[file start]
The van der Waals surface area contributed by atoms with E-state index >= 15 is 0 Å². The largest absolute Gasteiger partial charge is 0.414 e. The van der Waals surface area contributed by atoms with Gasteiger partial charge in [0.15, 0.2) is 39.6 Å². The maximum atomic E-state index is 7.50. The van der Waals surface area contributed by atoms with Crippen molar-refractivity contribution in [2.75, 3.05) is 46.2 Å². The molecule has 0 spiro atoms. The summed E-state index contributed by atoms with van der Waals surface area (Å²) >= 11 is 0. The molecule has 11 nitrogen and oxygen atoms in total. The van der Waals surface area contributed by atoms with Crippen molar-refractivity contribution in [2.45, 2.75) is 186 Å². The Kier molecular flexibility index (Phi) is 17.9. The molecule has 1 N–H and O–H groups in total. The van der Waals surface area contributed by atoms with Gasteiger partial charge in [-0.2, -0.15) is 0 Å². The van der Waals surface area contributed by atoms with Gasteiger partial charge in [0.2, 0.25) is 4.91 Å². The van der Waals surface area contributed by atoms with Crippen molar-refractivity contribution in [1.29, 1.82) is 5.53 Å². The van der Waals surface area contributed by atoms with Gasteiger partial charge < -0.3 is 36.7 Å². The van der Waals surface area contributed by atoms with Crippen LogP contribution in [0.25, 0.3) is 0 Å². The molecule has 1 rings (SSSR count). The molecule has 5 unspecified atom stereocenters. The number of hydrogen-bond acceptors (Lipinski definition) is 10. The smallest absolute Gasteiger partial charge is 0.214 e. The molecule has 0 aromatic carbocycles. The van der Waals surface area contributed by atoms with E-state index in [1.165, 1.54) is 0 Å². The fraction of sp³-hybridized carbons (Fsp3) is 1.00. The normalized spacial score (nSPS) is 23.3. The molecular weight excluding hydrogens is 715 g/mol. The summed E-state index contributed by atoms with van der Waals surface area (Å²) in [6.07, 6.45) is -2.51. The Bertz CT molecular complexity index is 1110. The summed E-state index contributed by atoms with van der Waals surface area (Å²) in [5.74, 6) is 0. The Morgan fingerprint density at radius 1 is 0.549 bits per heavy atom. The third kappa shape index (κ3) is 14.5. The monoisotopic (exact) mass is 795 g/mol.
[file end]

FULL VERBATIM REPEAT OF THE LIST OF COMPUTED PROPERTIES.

The van der Waals surface area contributed by atoms with E-state index >= 15 is 0 Å². The largest absolute Gasteiger partial charge is 0.414 e. The van der Waals surface area contributed by atoms with Gasteiger partial charge in [0.15, 0.2) is 39.6 Å². The maximum atomic E-state index is 7.50. The van der Waals surface area contributed by atoms with Crippen molar-refractivity contribution in [2.75, 3.05) is 46.2 Å². The molecule has 0 spiro atoms. The summed E-state index contributed by atoms with van der Waals surface area (Å²) >= 11 is 0. The molecule has 11 nitrogen and oxygen atoms in total. The van der Waals surface area contributed by atoms with Crippen molar-refractivity contribution in [2.45, 2.75) is 186 Å². The Kier molecular flexibility index (Phi) is 17.9. The molecule has 1 N–H and O–H groups in total. The van der Waals surface area contributed by atoms with Gasteiger partial charge in [-0.2, -0.15) is 0 Å². The van der Waals surface area contributed by atoms with Gasteiger partial charge in [0.2, 0.25) is 4.91 Å². The van der Waals surface area contributed by atoms with Crippen molar-refractivity contribution in [1.29, 1.82) is 5.53 Å². The van der Waals surface area contributed by atoms with Gasteiger partial charge < -0.3 is 36.7 Å². The van der Waals surface area contributed by atoms with Crippen LogP contribution in [0.25, 0.3) is 0 Å². The molecule has 1 rings (SSSR count). The molecule has 5 unspecified atom stereocenters. The number of hydrogen-bond acceptors (Lipinski definition) is 10. The smallest absolute Gasteiger partial charge is 0.214 e. The molecule has 0 aromatic carbocycles. The van der Waals surface area contributed by atoms with E-state index in [1.165, 1.54) is 0 Å². The fraction of sp³-hybridized carbons (Fsp3) is 1.00. The normalized spacial score (nSPS) is 23.3. The molecular weight excluding hydrogens is 715 g/mol. The summed E-state index contributed by atoms with van der Waals surface area (Å²) in [6.07, 6.45) is -2.51. The Bertz CT molecular complexity index is 1110. The summed E-state index contributed by atoms with van der Waals surface area (Å²) in [5.74, 6) is 0. The Morgan fingerprint density at radius 1 is 0.549 bits per heavy atom. The third kappa shape index (κ3) is 14.5. The monoisotopic (exact) mass is 795 g/mol.